In my work as a programmer, I often find this to be true. When I’m stuck at a hard problem, and analytical thinking gets me nowhere, I will often take a break from the problem and then take a walk, or a shower, or just go to gym. I will try to distract my mind. And true enough, a solution– usually a brand new and sometimes completely an unorthodox one– will often pop inside my head without me anticipating or soliciting it. That instant solution– we call it a flash of insight– is often much better than the ones I devote so much grey matter over, and cannot be arrived at from a logical, step by step procedure. Such an insight only arrives because I have paid my due by working my conscious brain extra hard. It’s unlikely that someone who has no experience in the domain can come to the conclusions or solutions the way I do. And it’s highly impossible that such a beam of flash insight will strike me if I am confronted with a chessboard which I have absolutely no experience at.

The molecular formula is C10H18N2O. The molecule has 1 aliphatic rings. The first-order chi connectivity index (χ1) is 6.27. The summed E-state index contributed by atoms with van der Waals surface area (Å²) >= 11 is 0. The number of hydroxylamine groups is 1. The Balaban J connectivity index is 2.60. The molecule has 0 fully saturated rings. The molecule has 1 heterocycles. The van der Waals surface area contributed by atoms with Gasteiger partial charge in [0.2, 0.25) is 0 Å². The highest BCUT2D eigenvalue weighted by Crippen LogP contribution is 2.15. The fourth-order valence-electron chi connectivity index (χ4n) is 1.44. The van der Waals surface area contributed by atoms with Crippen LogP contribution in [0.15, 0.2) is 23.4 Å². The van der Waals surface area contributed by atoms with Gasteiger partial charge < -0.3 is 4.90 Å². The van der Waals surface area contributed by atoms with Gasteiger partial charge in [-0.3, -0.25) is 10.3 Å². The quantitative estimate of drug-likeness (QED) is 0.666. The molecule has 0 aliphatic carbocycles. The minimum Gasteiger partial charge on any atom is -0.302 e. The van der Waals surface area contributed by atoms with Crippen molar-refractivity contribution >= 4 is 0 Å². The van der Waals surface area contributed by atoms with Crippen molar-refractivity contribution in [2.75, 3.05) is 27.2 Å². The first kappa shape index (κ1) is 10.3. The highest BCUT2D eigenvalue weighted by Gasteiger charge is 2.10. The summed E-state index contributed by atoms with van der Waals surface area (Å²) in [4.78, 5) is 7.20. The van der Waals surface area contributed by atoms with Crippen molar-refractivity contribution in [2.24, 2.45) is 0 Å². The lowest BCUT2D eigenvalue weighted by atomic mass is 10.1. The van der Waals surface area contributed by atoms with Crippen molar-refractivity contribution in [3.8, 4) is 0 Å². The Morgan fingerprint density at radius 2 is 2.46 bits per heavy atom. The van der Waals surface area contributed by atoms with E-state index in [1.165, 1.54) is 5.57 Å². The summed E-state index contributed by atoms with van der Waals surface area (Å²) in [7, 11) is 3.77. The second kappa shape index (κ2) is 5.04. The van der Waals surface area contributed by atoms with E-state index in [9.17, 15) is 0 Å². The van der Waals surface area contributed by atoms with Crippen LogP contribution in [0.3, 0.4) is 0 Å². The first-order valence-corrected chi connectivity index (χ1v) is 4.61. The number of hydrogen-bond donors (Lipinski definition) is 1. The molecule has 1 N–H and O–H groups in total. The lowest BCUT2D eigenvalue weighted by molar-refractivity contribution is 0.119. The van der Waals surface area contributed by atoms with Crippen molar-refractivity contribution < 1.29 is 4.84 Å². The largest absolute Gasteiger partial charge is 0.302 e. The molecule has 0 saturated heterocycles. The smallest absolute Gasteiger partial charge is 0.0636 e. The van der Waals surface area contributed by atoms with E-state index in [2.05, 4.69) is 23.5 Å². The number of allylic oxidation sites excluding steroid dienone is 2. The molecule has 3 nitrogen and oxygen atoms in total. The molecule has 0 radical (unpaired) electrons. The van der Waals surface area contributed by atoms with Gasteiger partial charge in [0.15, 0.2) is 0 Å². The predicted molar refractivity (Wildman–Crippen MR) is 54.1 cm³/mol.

Bruce Lee was half right when he said: “Don’t think, feel”. He was able to say that because he was already an expert in martial art, so he just had to let his subconscious did all the fighting, by feeling up the situation.

So essentially for Blink, or intuition, or a burst of creativity to work, you have to satisfy a few criteria:

  1. You are already a related domain expert
  2. You make your judgement fast before it gets “decohered”, or corrupted by noises or other signals in the brain. Your brain is a like a quantum computer, in the sense that both of them work wonders when they are remained in their pristine, isolated but delicate state. As soon as the noise enters, the delicate state is disturbed, and the highly functioning system will fall apart.